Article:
Amazing Early Reviews for Wright Brothers Wrong Story

Aug 24, 2018 by

Wright Brothers_cover

“Well-researched and fascinating . . . a new portrayal of the Wright brothers’ legacy. . . . Combing through original archives and family letters, Hazelgrove reveals the differences in the brothers’ personalities and abilities, and how the myth of the Wright brothers was born. It’s a must-read for anyone interested in the early days of flight.”

—Henry M. Holden, author of 50-Years of Human Space Flight and aviation historian

“By far the best published work on the Wright brothers’ personal and professional lives. Thought-provoking and controversial in highlighting Wilbur’s brilliance in aeronautics and showing how he clearly overshadowed his brother’s contribution to manned flight. A must-read for academics and those interested in aviation history.”

—Alan C. Carey, author of We Flew Alone: Men and Missions of the United States Navy’s B-24 Liberator Squadrons

“This is an excellent retelling of an American myth. The author manages to turn Wilbur and Orville Wright, two legendary figures in American history, into living, breathing individuals. It is not only a first-rate dual biography but also a study of how myths and legends are created, and how facts can be turned inside out by different writers with different points of view. I thoroughly enjoyed reading this book.”

—David Alan Johnson, author of The Last Weeks of Abraham Lincoln

“Many of humankind’s greatest achievements are often fraught with perils and problems that get lost in the unfurling of history. This is no exception. The intriguing saga of man’s quest for powered flight—perhaps one of the most significant accomplishments of all time—tells an amazing tale of amazing men accomplishing truly amazing things. But be prepared to be surprised. The story of what the Wright brothers did on Kill Devil Hill at Kitty Hawk in North Carolina at the turn of the last century not only opened new chapters in the history of the human race but also is filled with drama and tension beyond your wildest imaginings. Impeccably researched and absorbingly written, William Hazelgrove’s book is a must-read. I could not put it down.”

—Lionel Friedberg, New York Times–bestselling author and Emmy Award–winning cinematographer

“Hazelgrove applies a novelist’s narrative flair to aviation’s greatest saga. As if ‘merely’ conquering the air were not enough, the story involves dreams, ambition, technology, tragedy, suspicion, and deceit. Wright Brothers, Wrong Story challenges the traditional view—that Wilbur and Orville were equal partners—in a provocative and colorful dramatized history.”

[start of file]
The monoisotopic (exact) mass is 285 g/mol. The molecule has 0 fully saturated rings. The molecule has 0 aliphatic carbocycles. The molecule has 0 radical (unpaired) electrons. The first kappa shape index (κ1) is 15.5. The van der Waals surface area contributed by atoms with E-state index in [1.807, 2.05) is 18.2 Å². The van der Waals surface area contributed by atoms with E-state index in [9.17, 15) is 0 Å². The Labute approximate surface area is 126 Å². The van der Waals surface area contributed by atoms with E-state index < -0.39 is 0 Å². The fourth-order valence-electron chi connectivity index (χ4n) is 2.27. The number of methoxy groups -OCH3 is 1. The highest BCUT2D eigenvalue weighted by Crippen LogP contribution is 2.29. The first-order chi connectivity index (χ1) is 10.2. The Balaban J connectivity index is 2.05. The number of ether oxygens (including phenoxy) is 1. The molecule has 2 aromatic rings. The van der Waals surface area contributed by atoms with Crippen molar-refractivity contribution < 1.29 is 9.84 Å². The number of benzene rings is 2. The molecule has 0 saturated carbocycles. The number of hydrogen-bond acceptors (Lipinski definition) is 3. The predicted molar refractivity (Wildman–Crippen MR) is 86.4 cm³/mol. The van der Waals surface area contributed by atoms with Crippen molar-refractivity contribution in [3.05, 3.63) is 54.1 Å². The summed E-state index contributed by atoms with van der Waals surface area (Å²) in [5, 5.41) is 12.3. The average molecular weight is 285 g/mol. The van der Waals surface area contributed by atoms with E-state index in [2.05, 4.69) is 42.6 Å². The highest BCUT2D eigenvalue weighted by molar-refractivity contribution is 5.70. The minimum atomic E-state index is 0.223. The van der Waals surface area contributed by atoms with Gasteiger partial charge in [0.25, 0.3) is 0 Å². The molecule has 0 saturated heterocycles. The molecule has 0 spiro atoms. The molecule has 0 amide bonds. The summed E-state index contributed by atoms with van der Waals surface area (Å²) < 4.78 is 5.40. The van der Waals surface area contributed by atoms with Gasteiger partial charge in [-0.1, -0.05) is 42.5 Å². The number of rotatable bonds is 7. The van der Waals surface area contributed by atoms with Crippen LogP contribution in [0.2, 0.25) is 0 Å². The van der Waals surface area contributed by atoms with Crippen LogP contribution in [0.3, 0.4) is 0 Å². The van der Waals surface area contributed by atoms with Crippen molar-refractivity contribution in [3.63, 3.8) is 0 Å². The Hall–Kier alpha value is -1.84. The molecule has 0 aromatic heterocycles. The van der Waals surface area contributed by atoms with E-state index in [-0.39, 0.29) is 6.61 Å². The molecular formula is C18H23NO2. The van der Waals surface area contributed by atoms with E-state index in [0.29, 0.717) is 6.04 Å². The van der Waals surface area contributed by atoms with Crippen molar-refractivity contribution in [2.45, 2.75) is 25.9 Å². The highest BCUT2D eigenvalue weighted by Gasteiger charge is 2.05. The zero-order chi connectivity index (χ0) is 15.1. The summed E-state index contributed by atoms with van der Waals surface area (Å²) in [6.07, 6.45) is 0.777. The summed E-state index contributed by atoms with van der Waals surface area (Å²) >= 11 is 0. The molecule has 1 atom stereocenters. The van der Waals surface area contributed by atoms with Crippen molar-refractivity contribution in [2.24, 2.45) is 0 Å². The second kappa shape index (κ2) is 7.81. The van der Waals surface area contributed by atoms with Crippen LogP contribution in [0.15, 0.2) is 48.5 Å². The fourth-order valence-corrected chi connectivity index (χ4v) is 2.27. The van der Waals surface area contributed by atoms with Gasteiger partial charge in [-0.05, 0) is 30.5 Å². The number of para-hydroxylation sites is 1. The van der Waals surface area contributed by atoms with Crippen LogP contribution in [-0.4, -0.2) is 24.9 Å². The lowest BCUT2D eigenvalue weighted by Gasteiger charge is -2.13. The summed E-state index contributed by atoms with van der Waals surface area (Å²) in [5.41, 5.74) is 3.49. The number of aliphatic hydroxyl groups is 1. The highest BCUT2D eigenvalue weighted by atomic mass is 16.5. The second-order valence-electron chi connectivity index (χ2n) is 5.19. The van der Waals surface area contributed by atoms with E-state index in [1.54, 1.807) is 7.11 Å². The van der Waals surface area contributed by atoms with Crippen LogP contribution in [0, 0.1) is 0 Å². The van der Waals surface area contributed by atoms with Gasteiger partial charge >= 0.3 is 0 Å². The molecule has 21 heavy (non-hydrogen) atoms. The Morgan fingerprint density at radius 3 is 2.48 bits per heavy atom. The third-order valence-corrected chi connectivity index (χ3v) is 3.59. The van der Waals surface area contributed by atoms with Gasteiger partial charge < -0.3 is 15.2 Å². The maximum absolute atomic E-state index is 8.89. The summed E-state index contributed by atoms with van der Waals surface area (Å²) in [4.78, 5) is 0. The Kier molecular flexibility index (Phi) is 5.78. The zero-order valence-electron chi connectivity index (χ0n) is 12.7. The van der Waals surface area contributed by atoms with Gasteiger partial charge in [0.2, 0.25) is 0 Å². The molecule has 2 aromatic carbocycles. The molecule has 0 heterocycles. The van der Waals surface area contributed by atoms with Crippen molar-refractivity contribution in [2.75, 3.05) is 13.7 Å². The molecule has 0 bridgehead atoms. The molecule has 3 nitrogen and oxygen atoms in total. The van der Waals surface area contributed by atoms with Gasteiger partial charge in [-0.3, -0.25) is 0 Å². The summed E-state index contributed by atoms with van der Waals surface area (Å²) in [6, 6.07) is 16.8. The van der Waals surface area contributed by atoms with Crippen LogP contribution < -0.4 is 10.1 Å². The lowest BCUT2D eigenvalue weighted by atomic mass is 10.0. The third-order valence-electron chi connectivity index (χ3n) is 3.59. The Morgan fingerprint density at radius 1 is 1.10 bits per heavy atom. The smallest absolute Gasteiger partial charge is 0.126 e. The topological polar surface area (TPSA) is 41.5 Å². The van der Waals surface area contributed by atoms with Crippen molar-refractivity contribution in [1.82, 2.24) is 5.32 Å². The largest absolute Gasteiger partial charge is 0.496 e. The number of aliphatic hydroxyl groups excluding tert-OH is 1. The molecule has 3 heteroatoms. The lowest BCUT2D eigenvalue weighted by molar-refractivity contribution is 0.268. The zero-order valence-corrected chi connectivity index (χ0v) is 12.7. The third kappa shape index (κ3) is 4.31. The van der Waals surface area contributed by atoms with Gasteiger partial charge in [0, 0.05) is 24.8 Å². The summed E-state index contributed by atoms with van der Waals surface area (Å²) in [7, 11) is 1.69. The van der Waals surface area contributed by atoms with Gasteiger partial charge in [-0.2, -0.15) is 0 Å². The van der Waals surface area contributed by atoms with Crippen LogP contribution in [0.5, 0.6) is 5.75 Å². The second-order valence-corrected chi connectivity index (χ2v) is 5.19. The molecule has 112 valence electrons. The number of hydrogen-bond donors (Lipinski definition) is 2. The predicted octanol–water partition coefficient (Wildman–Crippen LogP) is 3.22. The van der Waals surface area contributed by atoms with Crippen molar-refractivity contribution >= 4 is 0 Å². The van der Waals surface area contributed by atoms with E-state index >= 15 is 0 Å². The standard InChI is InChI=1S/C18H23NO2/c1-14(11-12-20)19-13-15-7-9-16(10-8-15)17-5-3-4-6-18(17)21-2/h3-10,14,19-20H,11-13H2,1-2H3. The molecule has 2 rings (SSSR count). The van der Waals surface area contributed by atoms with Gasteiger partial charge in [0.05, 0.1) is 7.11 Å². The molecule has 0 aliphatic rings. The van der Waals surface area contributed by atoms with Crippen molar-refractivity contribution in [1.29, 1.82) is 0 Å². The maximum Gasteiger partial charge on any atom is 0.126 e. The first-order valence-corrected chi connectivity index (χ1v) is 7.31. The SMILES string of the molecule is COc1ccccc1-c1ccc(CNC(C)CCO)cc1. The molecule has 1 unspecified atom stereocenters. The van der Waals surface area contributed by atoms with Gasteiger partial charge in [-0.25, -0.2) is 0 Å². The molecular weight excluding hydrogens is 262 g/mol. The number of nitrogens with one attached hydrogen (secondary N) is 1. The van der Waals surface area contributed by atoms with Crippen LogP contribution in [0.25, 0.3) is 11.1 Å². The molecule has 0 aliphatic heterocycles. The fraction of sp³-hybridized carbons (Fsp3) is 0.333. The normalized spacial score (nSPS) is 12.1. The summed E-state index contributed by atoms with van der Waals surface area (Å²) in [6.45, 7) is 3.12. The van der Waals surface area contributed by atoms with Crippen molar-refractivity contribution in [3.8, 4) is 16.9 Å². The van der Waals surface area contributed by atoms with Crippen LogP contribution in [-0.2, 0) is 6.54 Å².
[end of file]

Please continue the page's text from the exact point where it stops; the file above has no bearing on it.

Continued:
—Michael Oakey, managing editor of the Aviation Historian

“I have, in general, not been a fan of the Wright brothers, mainly because their actions after the December 17, 1903, flights did a lot to suppress American aircraft development rather than expand it. However, Wright Brothers, Wrong Story is a brilliant work of research that tells their story much better than other books I have read about the Wrights. It is a valuable reference for those seeking the detailed truth of their historic work. Hazelgrove’s description of the Flyer’s flight tests clearly note that it was only the fourth flight, which lasted 59 seconds, that allowed them to claim ‘sustained, controlled flight.’ Nearly all other references mention only their first hop, which ended in a crash.”

—Burt Rutan, founder of two aircraft research companies and developer of the only nongovernment manned space-flight system

Wright Brothers Wrong Story

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Born in Richmond, Virginia, and carted back and forth between Virginia and Baltimore, I blame my rootless, restless personality on my father. He was and is a traveling salesman with a keen gift of gab, great wit, a ready joke, and could sell white tennis shoes to coal miners. [read more...]

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